Defending Decency
And Civil Rights In The Workplace

Understanding Workplace Discrimination And Retaliation

Discrimination in the workplace is unlawful. Proving workplace discrimination can be difficult because it often comes down to “he said-she said” circumstances. But if one worker is being treated differently than others in similar working conditions, it is likely that discrimination is afoot.

State and federal laws protect employees from discrimination related to:

  • Age
  • Race
  • Sexual orientation
  • Gender
  • Marital status
  • Pregnancy
  • Religion
  • Disability

The law prohibits an employer from retaliating against a worker for reporting discrimination, seeking accommodations or coming back from medical leave. It is also illegal for an employer to retaliate against an employee for trying to do what is right by reporting unlawful conditions or requests in the workplace, otherwise known as whistleblowing. Retaliation can be as blatant as wrongfully terminating you, or as subtle as refusing to offer proper training to you, moving your office or passing you over for promotions.

Understanding Age Discrimination

Members of the baby boomer generation have increasingly faced unlawful discrimination in the workplace. Our firm understands that businesses can target older employees, who typically command higher salaries, when seeking to cut costs. Pursuant to federal, state and local law, it is illegal for an employer to discriminate against an employee or prospective employee based on age. The Age Discrimination in Employment Act prohibits age discrimination against anyone 40 or older.

In 1990, Congress amended the Age Discrimination in Employment Act and added the “Older Workers Benefit Protection Act” (“OWBPA”).  If you were terminated and offered a Severance Agreement, the proposed Severance Agreement likely references to this law.  The OWBPA requires that the employer provide specific notices in a valid Severance Agreement.  The OWBPA requires any severance agreement for an individual 40 or over advise the employee in writing to consult with an attorney. Do not sign a severance agreement before consulting with an experienced employment lawyer.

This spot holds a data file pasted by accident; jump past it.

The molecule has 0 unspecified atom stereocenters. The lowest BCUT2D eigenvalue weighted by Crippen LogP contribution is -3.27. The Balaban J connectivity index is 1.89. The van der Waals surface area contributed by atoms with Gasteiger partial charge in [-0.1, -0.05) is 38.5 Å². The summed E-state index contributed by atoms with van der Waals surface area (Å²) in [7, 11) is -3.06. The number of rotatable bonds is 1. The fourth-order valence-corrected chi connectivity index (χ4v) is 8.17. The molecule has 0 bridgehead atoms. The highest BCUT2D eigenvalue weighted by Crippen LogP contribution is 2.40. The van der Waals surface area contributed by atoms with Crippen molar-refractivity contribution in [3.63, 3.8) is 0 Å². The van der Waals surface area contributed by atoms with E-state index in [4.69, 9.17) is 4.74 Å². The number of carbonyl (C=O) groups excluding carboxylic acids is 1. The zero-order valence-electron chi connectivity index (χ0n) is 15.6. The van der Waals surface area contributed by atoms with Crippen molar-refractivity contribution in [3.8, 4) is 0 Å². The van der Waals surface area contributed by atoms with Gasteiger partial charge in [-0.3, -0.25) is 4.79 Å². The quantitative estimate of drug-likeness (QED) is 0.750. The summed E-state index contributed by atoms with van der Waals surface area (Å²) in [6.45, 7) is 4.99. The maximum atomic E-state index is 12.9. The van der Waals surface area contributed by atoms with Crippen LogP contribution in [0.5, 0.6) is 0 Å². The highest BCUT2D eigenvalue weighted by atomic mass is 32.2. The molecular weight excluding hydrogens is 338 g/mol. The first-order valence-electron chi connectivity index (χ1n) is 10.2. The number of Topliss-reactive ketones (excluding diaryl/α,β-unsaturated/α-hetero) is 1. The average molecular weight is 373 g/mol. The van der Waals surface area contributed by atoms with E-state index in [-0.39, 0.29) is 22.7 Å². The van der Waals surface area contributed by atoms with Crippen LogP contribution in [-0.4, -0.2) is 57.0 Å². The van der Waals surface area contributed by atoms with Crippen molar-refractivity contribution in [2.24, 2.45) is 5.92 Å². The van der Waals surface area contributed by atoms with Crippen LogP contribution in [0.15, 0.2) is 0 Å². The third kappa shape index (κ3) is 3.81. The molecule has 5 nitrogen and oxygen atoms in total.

Pursuant to the OWBPA, a valid severance agreement must at a minimum meet the following criteria:

  1. Be written in a manner that can be clearly understood;
  2. Specifically refer to rights or claims arising under the Age Discrimination in Employment Act;
  3. Provide the employee with at least 21 days to consider the offer;
  4. Allow an employee seven days to revoke his or her signature;
  5. Not include rights and claims that may arise after the date the agreement is executed;
  6. Include consideration in addition to that to which the employee already is entitled.

Our firm frequently represents individuals who have been discriminated against based on age. If you believe you were the victim of age discrimination, call Freedman Law, LLC, today at 301-750-9766 and set up a consultation. We will advise you of your rights and all possible legal avenues.

Mutual Respect In The Workplace Is Ideal But Does Not Always Happen

Purposeful or negligent violations of employment law involving protected statuses include:

  • Being fired for a discriminatory reason
  • Not being hired based on a protected class
  • Not being properly trained for job-related tasks due to a discriminatory intention
  • Tolerating racial slurs
  • Derogatory or discriminatory comments
  • Failure to Promote motivated by discrimination

As an employee, you can speak directly to the person who is harassing you and request they stop the discriminatory behavior. It is also advisable to record the date and time, place, and other circumstances related to the discriminatory actions, especially if they persist.

If their behavior continues, you may file a complaint with your employer as soon as possible. If it is your employer who is discriminating against you, you can reach out to the Equal Employment Opportunity Commission (EEOC) to file a complaint. We can assist you throughout this process and ensure that your rights and job will be protected.

When your civil rights have become invisible to your employer or co-workers, Freedman Law, LLC, will be here for you. Our highly skilled employment law team will fight to uphold your rights.

Speak With An Employment Law Attorney

At Freedman Law, LLC, we will make it impossible for your employer to ignore your rights. Call 301-750-9766 or email us any time of day.